Great. Can't we eat anything anymore without a company using such a horrible ingredient?
You're not going to like this, but some of your favorite foods might get added to your list of things to not eat. It looks like Cheerios, Oreos, and chocolate glazed Timbits have shown trace amounts of a controversial weed-killing chemical according to a study done in Canada but carried out by a California based lab.
This research was commissioned by an advocacy group known as the Environmental Defence Canada and then it appears that it was independently conducted by Anresco Laboratories in California. What could go wrong when California and Canada team up? A ruined box of Cheerios and Oreos, that's what!
What did they do? They tested 18 foods for traces of glyphosate. That's the ingredient that kills vegetation when you spray it on. It's often found in herbicides like RoundUp and it's scientifically linked to causing cancer, based on tests and court cases that have determined this. It's always being debated, especially during summer when people buy the RoundUp products for yard maintenance.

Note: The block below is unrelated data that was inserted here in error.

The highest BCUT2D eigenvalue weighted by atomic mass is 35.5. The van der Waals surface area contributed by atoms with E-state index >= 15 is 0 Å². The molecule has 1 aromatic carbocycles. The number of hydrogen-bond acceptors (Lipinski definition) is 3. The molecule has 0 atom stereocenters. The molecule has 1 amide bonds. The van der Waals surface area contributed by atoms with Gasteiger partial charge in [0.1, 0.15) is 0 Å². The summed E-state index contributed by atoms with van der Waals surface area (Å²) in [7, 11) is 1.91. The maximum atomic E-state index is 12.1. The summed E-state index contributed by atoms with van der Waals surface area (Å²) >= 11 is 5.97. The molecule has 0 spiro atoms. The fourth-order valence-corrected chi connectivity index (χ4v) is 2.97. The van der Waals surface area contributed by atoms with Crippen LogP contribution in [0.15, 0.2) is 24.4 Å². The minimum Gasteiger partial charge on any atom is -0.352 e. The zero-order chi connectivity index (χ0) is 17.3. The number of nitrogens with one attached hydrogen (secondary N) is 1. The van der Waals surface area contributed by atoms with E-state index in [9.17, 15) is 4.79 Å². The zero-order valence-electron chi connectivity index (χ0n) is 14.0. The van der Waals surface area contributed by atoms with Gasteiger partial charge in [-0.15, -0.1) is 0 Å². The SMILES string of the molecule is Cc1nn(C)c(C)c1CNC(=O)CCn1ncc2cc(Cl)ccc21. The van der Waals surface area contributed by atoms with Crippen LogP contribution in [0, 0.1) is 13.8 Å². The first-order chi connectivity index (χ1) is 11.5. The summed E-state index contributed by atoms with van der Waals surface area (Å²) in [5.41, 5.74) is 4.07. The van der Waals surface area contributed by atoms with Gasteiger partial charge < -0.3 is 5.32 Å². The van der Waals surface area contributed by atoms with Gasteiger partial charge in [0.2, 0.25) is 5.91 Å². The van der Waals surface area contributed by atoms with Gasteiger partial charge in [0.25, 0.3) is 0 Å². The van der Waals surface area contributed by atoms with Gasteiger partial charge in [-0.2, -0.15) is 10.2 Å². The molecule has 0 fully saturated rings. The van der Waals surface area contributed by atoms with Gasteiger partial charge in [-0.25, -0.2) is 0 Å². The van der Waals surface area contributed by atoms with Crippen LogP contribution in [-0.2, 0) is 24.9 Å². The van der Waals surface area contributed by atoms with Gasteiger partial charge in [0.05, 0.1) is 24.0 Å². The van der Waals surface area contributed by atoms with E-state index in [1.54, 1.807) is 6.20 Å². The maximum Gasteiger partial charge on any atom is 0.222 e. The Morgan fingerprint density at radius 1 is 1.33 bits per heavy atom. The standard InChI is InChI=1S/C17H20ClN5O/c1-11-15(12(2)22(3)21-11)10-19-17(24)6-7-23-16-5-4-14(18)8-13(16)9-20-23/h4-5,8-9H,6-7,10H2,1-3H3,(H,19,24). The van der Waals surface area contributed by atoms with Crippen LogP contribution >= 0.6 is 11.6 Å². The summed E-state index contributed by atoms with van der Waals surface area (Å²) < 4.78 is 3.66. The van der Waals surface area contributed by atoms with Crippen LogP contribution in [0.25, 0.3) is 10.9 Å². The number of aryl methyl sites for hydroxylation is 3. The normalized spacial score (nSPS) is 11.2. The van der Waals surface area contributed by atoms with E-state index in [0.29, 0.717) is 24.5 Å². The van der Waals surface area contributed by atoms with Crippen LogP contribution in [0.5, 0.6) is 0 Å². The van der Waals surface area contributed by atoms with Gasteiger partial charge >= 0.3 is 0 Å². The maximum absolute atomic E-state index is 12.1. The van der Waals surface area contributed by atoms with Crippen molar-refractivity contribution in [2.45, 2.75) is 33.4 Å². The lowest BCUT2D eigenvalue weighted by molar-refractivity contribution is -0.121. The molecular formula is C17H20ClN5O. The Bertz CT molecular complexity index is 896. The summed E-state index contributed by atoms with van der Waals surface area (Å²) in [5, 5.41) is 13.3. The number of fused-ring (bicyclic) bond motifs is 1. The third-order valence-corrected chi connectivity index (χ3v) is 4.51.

In the Environmental Defence Canada study, traces of glyphosate were found in multiple children’s foods and snacks sold in Canada, including Kraft Dinner Original macaroni and cheese, Ritz Original crackers, President's Choice tortillas, two brands of hummus, breakfast cereals like General Mills’ Cheerios and Kellogg's Froot Loops as well as Tim Hortons chocolate glazed Timbits and sesame seed bagels.
Of the 18 products tested, only four did not contain glyphosate. And while the levels detected were in parts per billion -- a minute amount that’s far below the levels deemed safe by Health Canada, which are set in parts per million -- the fact there are trace amounts of a weed killer in foods in the first place may surprise many Canadians
You can see a complete list of the 18 foods tested and their glyphosate levels at the source link below.
It would be great if no food included this chemical. RoundUp should probably be removed from the shelves as well. Is there really a need to sell an item that has such a controversial story going on about it?
I think not.